In the literature, there are about 29 cases of MOT reported in the head and neck region with male predilection and there is no age relation observed. The clinical presentation of MOT in the head and neck region, especially when masticatory muscles are involved, is trismus. The mouth opening is limited, ranging from 1 cm to complete trismus. The limitation of jaw movements is not sudden, instead, it is progressive. A history of trauma especially blunt in nature is evident in these presentations. The commonly involved muscle is masseter, since it is most likely to receive the force directly. Next group involved is medial pterygoid muscle followed by lateral pterygoid muscle and temporalis muscle. Though temporalis muscle is vulnerable for trauma like masseter, less chance of occurrence of MOT is seen in this group and the reason for this is unknown. In the present case report too, the patient was complaining of trismus associated with a history of trauma near the temporalis muscle. [13]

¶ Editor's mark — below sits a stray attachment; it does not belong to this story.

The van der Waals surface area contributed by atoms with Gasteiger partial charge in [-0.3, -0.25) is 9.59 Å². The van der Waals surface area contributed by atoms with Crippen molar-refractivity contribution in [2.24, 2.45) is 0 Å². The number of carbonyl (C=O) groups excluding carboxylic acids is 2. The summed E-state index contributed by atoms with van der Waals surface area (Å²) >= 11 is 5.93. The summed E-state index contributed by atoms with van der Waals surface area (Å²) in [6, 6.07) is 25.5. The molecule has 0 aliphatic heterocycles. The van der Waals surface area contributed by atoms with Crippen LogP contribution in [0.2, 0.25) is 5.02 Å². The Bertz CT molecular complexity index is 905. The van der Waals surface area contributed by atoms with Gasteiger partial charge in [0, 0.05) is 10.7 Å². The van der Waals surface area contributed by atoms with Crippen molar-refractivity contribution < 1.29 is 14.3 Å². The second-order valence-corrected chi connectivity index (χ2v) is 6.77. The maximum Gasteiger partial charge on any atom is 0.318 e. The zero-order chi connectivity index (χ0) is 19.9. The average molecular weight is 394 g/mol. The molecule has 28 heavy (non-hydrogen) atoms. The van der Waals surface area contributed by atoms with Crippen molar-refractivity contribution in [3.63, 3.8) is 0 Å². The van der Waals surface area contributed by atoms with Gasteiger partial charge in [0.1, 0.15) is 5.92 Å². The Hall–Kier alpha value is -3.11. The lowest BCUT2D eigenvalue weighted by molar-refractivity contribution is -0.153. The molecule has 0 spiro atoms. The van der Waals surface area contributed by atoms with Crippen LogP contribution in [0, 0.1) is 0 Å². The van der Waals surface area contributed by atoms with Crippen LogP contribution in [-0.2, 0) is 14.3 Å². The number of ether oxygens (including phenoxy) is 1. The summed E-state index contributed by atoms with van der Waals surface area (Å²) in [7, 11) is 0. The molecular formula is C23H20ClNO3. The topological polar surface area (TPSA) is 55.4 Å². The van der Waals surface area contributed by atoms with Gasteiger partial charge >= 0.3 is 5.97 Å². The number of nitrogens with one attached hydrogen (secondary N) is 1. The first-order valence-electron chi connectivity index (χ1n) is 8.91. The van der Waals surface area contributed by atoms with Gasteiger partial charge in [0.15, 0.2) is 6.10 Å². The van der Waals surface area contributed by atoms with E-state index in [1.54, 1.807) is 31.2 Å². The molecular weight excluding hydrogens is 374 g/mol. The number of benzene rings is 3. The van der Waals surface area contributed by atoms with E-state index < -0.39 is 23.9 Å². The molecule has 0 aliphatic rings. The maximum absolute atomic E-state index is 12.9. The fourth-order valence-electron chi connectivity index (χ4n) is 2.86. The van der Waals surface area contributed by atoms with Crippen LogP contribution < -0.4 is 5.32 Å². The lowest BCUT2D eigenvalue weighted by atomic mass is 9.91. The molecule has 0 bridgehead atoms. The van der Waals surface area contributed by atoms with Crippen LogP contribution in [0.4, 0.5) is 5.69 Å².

Local examination usually reveals a non-tender swelling and the affected muscles, at rest, are firm to hard in consistency. Radiographically, these lesions present themselves as abnormal calcifications within the muscle tissue. Reports suggest that it might take 3-6 weeks post injury before manifestation of symptoms and for ossification to be observed radiographically. [14] Radiographically, Shirkhoda et al. described four different phases of MOT: (1) The initial phase features capillary and mesenchymal cell proliferation at the periphery of the wound. Due to lack of calcification, this phase is inconspicuous on radiographic examination.(2) Initial phase of bone formation (1-2 weeks). (3) Intermediate phase (4 weeks). (4) Late phase (6 weeks). The mature phase appears as a central radiolucency surrounded by a rim of bone. Surgical excision of MOT is best performed during the mature phase of the lesion, when it is well-delineated from the surrounding skeletal muscles. [15]